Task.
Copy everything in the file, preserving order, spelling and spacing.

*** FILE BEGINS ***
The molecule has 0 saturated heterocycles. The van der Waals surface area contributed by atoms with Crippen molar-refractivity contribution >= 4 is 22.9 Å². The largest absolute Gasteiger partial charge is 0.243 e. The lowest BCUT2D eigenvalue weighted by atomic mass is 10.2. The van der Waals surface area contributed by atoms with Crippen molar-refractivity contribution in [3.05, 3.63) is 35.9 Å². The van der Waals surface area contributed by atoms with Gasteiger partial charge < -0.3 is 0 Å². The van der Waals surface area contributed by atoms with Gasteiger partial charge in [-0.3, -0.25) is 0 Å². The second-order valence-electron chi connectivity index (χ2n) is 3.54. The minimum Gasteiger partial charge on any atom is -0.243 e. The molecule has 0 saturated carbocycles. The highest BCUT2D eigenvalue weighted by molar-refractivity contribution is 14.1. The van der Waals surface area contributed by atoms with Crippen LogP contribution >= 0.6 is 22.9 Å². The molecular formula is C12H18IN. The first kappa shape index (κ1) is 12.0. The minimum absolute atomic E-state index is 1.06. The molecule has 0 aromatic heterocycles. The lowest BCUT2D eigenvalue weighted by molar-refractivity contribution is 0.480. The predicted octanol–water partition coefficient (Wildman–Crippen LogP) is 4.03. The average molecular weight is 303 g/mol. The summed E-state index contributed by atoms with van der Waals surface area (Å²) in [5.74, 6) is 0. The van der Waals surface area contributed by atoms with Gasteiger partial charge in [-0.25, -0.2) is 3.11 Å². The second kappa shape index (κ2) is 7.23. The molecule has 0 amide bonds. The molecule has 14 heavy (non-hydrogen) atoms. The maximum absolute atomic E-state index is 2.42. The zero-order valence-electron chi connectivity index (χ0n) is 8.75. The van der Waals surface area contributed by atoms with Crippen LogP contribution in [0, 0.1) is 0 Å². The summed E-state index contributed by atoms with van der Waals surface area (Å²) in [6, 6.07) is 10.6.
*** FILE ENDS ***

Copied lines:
The molecule has 0 saturated heterocycles. The van der Waals surface area contributed by atoms with Crippen molar-refractivity contribution >= 4 is 22.9 Å². The largest absolute Gasteiger partial charge is 0.243 e. The lowest BCUT2D eigenvalue weighted by atomic mass is 10.2. The van der Waals surface area contributed by atoms with Crippen molar-refractivity contribution in [3.05, 3.63) is 35.9 Å². The van der Waals surface area contributed by atoms with Gasteiger partial charge < -0.3 is 0 Å². The van der Waals surface area contributed by atoms with Gasteiger partial charge in [-0.3, -0.25) is 0 Å². The second-order valence-electron chi connectivity index (χ2n) is 3.54. The minimum Gasteiger partial charge on any atom is -0.243 e. The molecule has 0 saturated carbocycles. The highest BCUT2D eigenvalue weighted by molar-refractivity contribution is 14.1. The van der Waals surface area contributed by atoms with Crippen LogP contribution >= 0.6 is 22.9 Å². The molecular formula is C12H18IN. The first kappa shape index (κ1) is 12.0. The minimum absolute atomic E-state index is 1.06. The molecule has 0 aromatic heterocycles. The lowest BCUT2D eigenvalue weighted by molar-refractivity contribution is 0.480. The predicted octanol–water partition coefficient (Wildman–Crippen LogP) is 4.03. The average molecular weight is 303 g/mol. The summed E-state index contributed by atoms with van der Waals surface area (Å²) in [5.74, 6) is 0. The van der Waals surface area contributed by atoms with Gasteiger partial charge in [-0.25, -0.2) is 3.11 Å². The second kappa shape index (κ2) is 7.23. The molecule has 0 amide bonds. The molecule has 14 heavy (non-hydrogen) atoms. The maximum absolute atomic E-state index is 2.42. The zero-order valence-electron chi connectivity index (χ0n) is 8.75. The van der Waals surface area contributed by atoms with Crippen LogP contribution in [0, 0.1) is 0 Å². The summed E-state index contributed by atoms with van der Waals surface area (Å²) in [6, 6.07) is 10.6.